A standard cryptocurrency wallet relies on a public address and a private key to control funds. The public address is used to receive digital assets, and the private key lets you actually authorize transactions.
But Multisig wallets support two or more private keys, so wallet control is shared between multiple parties. This offers additional security and prevents one party from controlling funds in a wallet.
However, multisig wallets, short for multi-signature wallets, can be complicated. And they don’t always make sense for the typical cryptocurrency user.
Here’s a closer look at how multisig wallets work, how to set one up, and when using one makes sense.
What Is A Multisig Wallet?
A multisig wallet is a cryptocurrency wallet that requires two or more private keys to sign and authorize transactions.
If you’ve ever seen a movie where two generals have to put in different keys simultaneously to launch a missile, the idea is somewhat similar. But instead of physical keys and rockets, multisig wallets use virtual keys and unlock the contents of crypto wallets for outgoing transactions.
Multisig wallets exist because it's often risky for a single entity to have control over a wallet if that wallet address has enormous amounts of crypto. By splitting control over a wallet across multiple keys, multisig wallets help increase security and remove the risk of a single point of failure.
Mutisig wallets can work functionally in several ways as well. For example, a single private key may be split in two, requiring both halves of the key together to enter an outbound transaction.
Others use more elaborate techniques where two or more wallets are used to unlock a third wallet, which holds the currency.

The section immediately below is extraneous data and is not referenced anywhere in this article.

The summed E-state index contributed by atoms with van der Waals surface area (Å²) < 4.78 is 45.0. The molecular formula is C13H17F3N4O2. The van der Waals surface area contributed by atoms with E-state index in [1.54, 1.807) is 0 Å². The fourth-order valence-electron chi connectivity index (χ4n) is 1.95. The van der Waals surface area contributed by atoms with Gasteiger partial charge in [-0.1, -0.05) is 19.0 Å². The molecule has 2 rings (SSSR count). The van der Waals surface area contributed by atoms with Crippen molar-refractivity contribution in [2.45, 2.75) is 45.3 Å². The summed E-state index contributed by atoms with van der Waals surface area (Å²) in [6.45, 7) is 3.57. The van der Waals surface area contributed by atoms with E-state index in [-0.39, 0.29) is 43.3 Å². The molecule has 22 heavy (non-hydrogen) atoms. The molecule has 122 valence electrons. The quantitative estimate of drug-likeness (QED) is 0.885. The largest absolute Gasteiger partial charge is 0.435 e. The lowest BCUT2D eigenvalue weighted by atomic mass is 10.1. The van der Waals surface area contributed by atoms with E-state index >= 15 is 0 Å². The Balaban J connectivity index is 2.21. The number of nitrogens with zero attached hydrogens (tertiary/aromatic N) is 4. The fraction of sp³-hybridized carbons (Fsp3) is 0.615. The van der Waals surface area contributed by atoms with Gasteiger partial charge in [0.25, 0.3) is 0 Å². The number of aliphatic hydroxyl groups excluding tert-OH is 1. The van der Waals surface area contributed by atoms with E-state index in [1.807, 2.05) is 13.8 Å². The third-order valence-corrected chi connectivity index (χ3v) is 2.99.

When Should You Use A Multisig Wallet?
Multisig wallets are ideal for institutional cryptocurrency holders, like exchanges, brokerages, investment firms, and family offices. In short, any entity that holds an immense amount of digital assets can benefit from using a multisig wallet.
These are all situations where having two or more people controlling private keys makes sense. If you’ve seen a business check that requires multiple signatures over a certain amount, multiple signature wallets offer similar financial protections.
There are also several examples of times investors could have avoided a major security incident by using multisig wallets. Some of the most infamous cryptocurrency losses of all time resulting from a single point of failure include:
- QuadrigaCX: The founder of QuadrigaCX passed away as the apparent sole holder of the private keys for the main QuadrigaCX wallets. An investigation found that the founder, Gerald Cotten, used customer funds like his own personal crypto piggy bank. A second wallet signature holder may have prevented this theft and the loss of hundreds of millions of dollars.
- Cryptsy: Founder and CEO Paul E. Vernon was indicted for defrauding customers, alleging that customer funds were hacked when he stole them and moved to China. The U.S. government charged Vernon in this fraud case.